Billionaires Alice Walton, George Soros and Marc Benioff are helping to finance a super-political action committee encouraging former U.S. Secretary of State Hillary Clinton to run for president, according to a report filed yesterday with the Federal Election Commission.
Each gave $25,000 to Ready for Hillary PAC, organized a year ago to provide Clinton outside support if she chooses to seek the 2016 Democratic presidential nomination.
The super-PAC earlier reported raising about $4 million last year from 30,000 donors, most of them giving small amounts, such as $20.16. Walton, Soros and Benioff were among 33 people or companies that gave $25,000 in the second half of 2013, the FEC report shows. New Yorkers who chipped in to help their former senator include Roger Altman, the chairman and founder of New York-based Evercore Partners Inc.
The super-PAC can’t coordinate with Clinton if she becomes a candidate. It can, however, sell her campaign its data -- almost 2 million supporters have signed up for the group so far -- or mobilize voters and advertise for her on its own. The group, based in Arlington, Virginia, is limiting contributions to $25,000 even though it is permitted to accept donations in unlimited amounts.
Its early fundraising success, still more than two years before Election Day, could give Clinton a competitive advantage; there’s no comparable candidate-specific super-PAC for any of the prospective Republican candidates, who include Kentucky Senator Rand Paul, Wisconsin Governor Scott Walker, and New Jersey Governor Chris Christie.
Clinton, 66, dominates other Democrats in voter preference polls and has said she’ll make a decision about a White House campaign sometime this year. A Jan. 30 Washington Post-ABC News poll found her with 73 percent of support from Democrats and Democratic-leaning independents, a 6-to-1 lead over her rivals.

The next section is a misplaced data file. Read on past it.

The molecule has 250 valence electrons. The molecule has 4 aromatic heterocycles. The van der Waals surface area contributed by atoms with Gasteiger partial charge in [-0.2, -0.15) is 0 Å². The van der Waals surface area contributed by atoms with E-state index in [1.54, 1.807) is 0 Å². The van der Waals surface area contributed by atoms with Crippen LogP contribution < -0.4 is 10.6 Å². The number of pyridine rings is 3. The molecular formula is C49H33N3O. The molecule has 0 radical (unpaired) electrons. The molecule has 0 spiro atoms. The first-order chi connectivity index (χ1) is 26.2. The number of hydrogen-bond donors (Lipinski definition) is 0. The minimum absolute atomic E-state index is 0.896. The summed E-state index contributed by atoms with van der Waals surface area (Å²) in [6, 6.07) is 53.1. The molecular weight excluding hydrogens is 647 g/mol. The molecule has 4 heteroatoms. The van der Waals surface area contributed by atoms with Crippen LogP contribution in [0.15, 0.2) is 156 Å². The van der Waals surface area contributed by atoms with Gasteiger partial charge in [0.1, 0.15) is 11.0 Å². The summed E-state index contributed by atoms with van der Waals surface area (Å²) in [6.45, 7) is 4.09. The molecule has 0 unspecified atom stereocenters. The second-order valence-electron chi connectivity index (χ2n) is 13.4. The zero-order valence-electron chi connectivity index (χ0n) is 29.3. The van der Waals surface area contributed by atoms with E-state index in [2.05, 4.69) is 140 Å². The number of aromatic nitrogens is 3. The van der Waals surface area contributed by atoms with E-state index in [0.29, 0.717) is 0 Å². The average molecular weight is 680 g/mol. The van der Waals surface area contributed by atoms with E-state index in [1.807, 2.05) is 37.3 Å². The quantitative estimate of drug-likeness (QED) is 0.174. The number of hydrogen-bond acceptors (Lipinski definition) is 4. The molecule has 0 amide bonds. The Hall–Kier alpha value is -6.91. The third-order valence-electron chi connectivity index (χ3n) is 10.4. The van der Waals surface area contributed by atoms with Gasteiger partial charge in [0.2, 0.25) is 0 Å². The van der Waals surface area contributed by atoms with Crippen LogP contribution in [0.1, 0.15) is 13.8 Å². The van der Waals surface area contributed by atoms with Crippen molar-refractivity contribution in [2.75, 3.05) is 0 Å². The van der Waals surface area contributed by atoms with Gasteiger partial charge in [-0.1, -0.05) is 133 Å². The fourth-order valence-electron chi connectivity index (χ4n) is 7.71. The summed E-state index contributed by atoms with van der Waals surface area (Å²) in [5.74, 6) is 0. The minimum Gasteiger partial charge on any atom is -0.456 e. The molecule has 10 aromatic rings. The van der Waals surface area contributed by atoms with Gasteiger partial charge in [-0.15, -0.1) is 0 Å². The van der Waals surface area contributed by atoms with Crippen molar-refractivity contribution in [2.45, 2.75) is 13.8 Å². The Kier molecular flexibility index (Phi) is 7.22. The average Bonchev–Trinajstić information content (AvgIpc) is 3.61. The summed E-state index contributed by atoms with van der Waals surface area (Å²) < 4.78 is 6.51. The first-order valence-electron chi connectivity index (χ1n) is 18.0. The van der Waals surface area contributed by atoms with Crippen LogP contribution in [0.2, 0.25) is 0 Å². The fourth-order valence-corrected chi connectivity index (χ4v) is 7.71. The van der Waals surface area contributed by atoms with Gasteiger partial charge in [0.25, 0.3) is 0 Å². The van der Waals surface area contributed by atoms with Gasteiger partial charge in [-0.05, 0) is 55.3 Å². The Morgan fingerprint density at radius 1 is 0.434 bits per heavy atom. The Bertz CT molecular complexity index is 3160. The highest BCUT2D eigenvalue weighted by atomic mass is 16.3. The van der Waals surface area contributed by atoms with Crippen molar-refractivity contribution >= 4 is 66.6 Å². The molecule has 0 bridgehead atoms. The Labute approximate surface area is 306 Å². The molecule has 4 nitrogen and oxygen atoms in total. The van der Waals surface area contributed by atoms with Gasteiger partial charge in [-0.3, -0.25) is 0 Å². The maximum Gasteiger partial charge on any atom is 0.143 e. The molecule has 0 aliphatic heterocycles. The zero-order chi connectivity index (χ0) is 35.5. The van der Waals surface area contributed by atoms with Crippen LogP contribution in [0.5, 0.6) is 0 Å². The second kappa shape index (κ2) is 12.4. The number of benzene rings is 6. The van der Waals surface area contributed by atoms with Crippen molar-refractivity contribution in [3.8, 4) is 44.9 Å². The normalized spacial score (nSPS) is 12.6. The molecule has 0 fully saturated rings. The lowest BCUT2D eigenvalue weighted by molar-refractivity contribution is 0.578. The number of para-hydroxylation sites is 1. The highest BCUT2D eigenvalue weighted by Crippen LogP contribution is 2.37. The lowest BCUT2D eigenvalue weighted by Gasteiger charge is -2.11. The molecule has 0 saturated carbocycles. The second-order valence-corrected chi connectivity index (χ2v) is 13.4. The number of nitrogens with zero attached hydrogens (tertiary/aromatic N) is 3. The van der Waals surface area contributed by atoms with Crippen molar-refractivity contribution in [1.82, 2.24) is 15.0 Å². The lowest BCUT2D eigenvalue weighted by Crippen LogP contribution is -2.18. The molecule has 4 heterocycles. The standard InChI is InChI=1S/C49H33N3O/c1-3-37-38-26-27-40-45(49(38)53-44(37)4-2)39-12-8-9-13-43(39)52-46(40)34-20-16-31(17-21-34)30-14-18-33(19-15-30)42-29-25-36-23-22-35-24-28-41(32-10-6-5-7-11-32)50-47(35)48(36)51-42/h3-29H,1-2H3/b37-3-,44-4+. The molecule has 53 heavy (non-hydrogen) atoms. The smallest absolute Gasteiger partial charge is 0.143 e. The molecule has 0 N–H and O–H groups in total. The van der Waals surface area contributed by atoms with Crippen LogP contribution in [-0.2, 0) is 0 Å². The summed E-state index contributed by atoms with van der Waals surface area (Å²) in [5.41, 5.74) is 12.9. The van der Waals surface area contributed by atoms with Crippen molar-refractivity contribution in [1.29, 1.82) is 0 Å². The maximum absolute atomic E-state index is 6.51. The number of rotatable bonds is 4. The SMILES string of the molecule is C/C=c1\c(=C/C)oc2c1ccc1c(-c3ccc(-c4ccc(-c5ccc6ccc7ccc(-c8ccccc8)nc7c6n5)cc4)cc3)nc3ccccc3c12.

“I’ll think about it in the future sometime,” Clinton said Jan. 27 at the National Automobile Dealers Association convention in New Orleans.
Walton, the daughter of Bentonville, Arkansas-based Wal-Mart Stores Inc. founder Sam Walton, is the world’s 13th-richest person with a fortune of $33.9 billion, according to the Bloomberg Billionaires Index.
Alice Walton’s donation underscores the Clintons’ longstanding ties to business leaders in Arkansas, where Bill Clinton was governor for 12 years prior to becoming president in 1993. The pro-Clinton group also received $25,000 from John Tyson, chairman of Springdale-based Tyson Foods Inc.
Benioff, the chief executive officer of San Francisco-based Salesforce.com, was a top fundraiser for President Barack Obama’s 2012 re-election campaign and hosted the president for a Democratic fundraiser at his residence last November. His wife, Lynne Benioff, also contributed $25,000.
Soros, who’s given millions of dollars to Democratic causes, funded the super-PAC, as did his son Robert Soros, managing partner of Soros Fund Management LLC.
Former advisers to Bill Clinton donating to Ready for Hillary included Altman, a former deputy treasury secretary, who gave $5,000. William Galston, a Washington-based Brookings Institution senior fellow and a former White House domestic policy adviser, gave $1,000.
New York Donors
The super-PAC for Clinton, a U.S. senator from New York from 2001 to 2009, received $25,000 each from developer William Rudin, chief executive officer of Rudin Management Co. in New York, and Jon Stryker, a New York architect who gave about $2 million to Priorities USA Action, a super-PAC that helped re-elect Obama and is now converting to a pro-Clinton effort.
Silda Wall, a principal at NewWorld Capital Group LLC, who is divorcing former New York governor Eliot Spitzer, gave $5,000.
The pro-Clinton super-PAC received $25,000 from the Houston law firm of Steve and Amber Mostyn, who gave about $5 million to Democratic groups and candidates in the 2012 election.
Ready for Hillary is led by Adam Parkhomenko, a 28-year-old college student who has advocated for a Clinton presidential campaign for more than a decade. The super-PAC’s advisers include Jeremy Bird, Obama’s former national field director, and Harold Ickes and James Carville, who have longstanding ties to the Clintons.
The super-PAC said in an e-mail to supporters that it had amassed another 7,119 donations last month.
By limiting its donations to $25,000 per individual, Ready for Hillary is focusing on grassroots support, Parkhomenko said, while Priorities USA Action can seek bigger donations. Parkhomenko said Ready for Hillary doesn’t plan to run any television advertising campaigns, leaving that task to other groups such as Priorities.
Priorities, which raised more than $79 million in the 2012 election, will have Obama campaign manager Jim Messina as a co-chairman for the 2016 election, its executive director, Buffy Wicks, said in a statement Jan. 23.